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L`American Medical Association (AMA) riconosce ufficialmente l`Obesità come “malattia”

AMA’S CLASSIFICATION OF OBESITY AS A DISEASE WILL ENHANCE PATIENT CARE, TREATMENT AND PREVENTION

The Society of American Gastrointestinal and Endoscopic Surgeons (SAGES) commends the American Medical Association (AMA) on its announcement officially recognizing obesity as a disease.

“The AMA’s announcement is a tremendous step forward in legitimizing the severity of the obesity epidemic in our nation,” said Dr. Gerald Fried, SAGES President. “AMA’s decision will increase coverage and patient access to necessary treatment options for the disease, including weight-loss surgery, which  is the most effective treatment for morbid obesity, producing durable weight loss, improvement or remission of comorbid conditions, and longer life.”

SAGES 2013The United States has experienced a steady rise in obesity prevalence over the last 20 years and has the highest national rate of obesity. At the turn of the millennium, nearly two-thirds of Americans were overweight or obese, and almost 5% were morbidly obese [1]. This trend is ominous, because morbid obesity predisposes patients to comorbid diseases which affect nearly every organ system. These include: type 2 diabetes, cardiovascular disease, hypertension, hyperlipidemia, hypoventilation syndrome, asthma, sleep apnea, stroke, pseudotumor cerebri, arthritis, several types of cancers, urinary incontinence, gallbladder disease, and depression [2-4]. Obesity shortens life expectancy [5], with increasing body mass index (BMI) resulting in proportionally shorter lifespan [6].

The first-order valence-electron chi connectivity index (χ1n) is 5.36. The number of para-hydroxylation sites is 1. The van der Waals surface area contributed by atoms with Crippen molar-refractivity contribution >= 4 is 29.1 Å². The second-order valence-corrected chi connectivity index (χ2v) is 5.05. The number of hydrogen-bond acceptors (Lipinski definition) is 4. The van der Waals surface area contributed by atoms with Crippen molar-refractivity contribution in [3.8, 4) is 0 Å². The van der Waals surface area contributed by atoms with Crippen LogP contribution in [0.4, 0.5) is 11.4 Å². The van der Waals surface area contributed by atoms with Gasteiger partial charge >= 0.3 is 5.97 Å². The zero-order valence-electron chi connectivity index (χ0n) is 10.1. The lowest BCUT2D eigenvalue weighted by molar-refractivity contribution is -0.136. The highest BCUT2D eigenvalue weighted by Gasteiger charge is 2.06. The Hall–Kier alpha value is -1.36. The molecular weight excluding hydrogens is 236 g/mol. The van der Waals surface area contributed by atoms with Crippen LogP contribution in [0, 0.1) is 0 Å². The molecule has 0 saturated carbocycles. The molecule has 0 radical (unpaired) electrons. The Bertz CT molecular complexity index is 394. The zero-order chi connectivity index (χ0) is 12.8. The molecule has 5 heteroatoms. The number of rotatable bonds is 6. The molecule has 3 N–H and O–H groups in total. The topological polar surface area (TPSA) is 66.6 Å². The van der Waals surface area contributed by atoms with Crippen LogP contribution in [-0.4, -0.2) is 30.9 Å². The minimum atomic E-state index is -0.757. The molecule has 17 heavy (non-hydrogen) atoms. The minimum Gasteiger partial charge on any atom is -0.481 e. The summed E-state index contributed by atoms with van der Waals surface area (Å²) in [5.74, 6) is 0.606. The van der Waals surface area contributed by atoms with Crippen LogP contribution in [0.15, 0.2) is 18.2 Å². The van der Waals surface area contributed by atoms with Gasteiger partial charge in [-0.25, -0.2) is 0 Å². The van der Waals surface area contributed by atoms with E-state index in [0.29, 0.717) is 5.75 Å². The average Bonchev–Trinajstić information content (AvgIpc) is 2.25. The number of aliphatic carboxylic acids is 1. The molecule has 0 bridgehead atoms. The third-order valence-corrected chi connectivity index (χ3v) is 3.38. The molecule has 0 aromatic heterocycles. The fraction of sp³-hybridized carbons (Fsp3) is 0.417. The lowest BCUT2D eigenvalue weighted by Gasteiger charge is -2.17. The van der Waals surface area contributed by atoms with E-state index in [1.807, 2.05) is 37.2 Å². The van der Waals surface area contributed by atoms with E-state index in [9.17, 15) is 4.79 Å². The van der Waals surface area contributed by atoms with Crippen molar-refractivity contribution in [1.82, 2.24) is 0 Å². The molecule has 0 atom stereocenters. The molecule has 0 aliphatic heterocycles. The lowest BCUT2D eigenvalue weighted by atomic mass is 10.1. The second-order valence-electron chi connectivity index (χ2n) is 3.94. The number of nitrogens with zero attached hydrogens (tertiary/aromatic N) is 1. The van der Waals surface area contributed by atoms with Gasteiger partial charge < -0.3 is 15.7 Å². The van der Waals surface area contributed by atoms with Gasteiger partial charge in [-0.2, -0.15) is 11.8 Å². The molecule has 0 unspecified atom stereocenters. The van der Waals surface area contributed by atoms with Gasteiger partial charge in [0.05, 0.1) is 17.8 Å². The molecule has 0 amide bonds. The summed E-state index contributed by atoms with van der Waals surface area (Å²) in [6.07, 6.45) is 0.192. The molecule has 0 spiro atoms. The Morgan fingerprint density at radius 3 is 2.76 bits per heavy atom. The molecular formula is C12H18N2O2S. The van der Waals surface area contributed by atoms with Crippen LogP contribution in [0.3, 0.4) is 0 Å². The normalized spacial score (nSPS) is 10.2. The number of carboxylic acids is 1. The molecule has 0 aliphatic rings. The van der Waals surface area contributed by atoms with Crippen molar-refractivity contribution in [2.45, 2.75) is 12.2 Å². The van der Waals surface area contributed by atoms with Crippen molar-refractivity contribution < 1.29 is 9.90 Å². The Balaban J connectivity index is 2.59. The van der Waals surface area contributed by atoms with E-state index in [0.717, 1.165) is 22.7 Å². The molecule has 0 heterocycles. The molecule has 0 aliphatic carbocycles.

According to SAGES Bariatric Group, Co-Chaired by Dr. Marian Kurian and Dr. Kevin Reavis, “From a purely medical standpoint, AMA’s move will provide primary care physicians with the diagnostic license to specifically treat obesity, alongside other co-morbidities, and to also prescribe necessary wellness and prevention programs which will go a long way toward treating the disease, improving quality of life and increasing life expectancy.”

  1. Flegal KM, Carroll MD, Ogden CL, Johnson CL (2002) Prevalence and Trends in obesity among US adults, 1999-2000. JAMA 288:1723-1727
  2. Must A, Spadano J, Coakley EH et al (1999) The disease burden associated with overweight and obesity. JAMA 282(16):1523- 1529
  3. Overweight, obesity, health risk: National Task Force on the prevention and treatment ofobesity (2000) Arch Intern Med 160:898-904
  4. North American Association for the study of obesity (NAASO), theNational Heart (1998) Clinical Guidelines on the identification, evaluation, and treatment of overweight and obesity in adults: the evidence report. National Institutes of Health, Bethesda, MD, NIH publication 98-4083
  5. Mizuno T, Shu IW, Makimura H, Mobbs C (2004) Obesity over the life course. Sci Aging Knowledge Environ 2004(24): re4 (ISSN 1539-6150)
  6. Fontaine KR, Redden DT, Wang C et al (2003) Years of life lost due to obesity.
    JAMA 289(2):187-193

SAGES has been at the forefront of best practices in laparoscopic surgery by researching, developing and disseminating the guidelines and training for standards of practice in surgical procedures. SAGES Guidelines for Clinical Application of Laparoscopic Bariatric Surgery,  were issued in 2008 and are a series of systematically developed statements to assist physicians’ and patients’ decisions about the appropriate use of laparoscopic surgery for obesity.

Guidelines are available at SAGES website – Guidelines for Clinical Application of Laparoscopic Bariatric Surgery.